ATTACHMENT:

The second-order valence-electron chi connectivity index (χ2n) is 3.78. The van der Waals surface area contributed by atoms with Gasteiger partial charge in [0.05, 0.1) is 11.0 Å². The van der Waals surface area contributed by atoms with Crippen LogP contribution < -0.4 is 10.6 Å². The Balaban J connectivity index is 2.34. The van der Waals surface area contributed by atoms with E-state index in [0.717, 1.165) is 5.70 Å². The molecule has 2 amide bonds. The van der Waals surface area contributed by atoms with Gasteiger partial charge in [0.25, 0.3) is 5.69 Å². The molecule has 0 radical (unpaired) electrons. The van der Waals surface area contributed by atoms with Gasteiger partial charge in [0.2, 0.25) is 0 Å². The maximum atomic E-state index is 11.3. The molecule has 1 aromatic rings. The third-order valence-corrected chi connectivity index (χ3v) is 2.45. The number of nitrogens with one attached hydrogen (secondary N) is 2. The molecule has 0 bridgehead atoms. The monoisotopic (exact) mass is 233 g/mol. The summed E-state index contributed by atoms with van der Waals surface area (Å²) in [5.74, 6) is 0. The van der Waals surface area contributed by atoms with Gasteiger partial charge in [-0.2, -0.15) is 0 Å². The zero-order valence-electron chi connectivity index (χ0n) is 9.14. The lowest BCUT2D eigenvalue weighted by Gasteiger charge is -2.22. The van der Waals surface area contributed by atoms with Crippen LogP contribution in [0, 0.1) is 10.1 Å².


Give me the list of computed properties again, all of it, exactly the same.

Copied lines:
The second-order valence-electron chi connectivity index (χ2n) is 3.78. The van der Waals surface area contributed by atoms with Gasteiger partial charge in [0.05, 0.1) is 11.0 Å². The van der Waals surface area contributed by atoms with Crippen LogP contribution < -0.4 is 10.6 Å². The Balaban J connectivity index is 2.34. The van der Waals surface area contributed by atoms with E-state index in [0.717, 1.165) is 5.70 Å². The molecule has 2 amide bonds. The van der Waals surface area contributed by atoms with Gasteiger partial charge in [0.25, 0.3) is 5.69 Å². The molecule has 0 radical (unpaired) electrons. The van der Waals surface area contributed by atoms with Gasteiger partial charge in [0.2, 0.25) is 0 Å². The maximum atomic E-state index is 11.3. The molecule has 1 aromatic rings. The third-order valence-corrected chi connectivity index (χ3v) is 2.45. The number of nitrogens with one attached hydrogen (secondary N) is 2. The molecule has 0 bridgehead atoms. The monoisotopic (exact) mass is 233 g/mol. The summed E-state index contributed by atoms with van der Waals surface area (Å²) in [5.74, 6) is 0. The van der Waals surface area contributed by atoms with Gasteiger partial charge in [-0.2, -0.15) is 0 Å². The zero-order valence-electron chi connectivity index (χ0n) is 9.14. The lowest BCUT2D eigenvalue weighted by Gasteiger charge is -2.22. The van der Waals surface area contributed by atoms with Crippen LogP contribution in [0, 0.1) is 10.1 Å².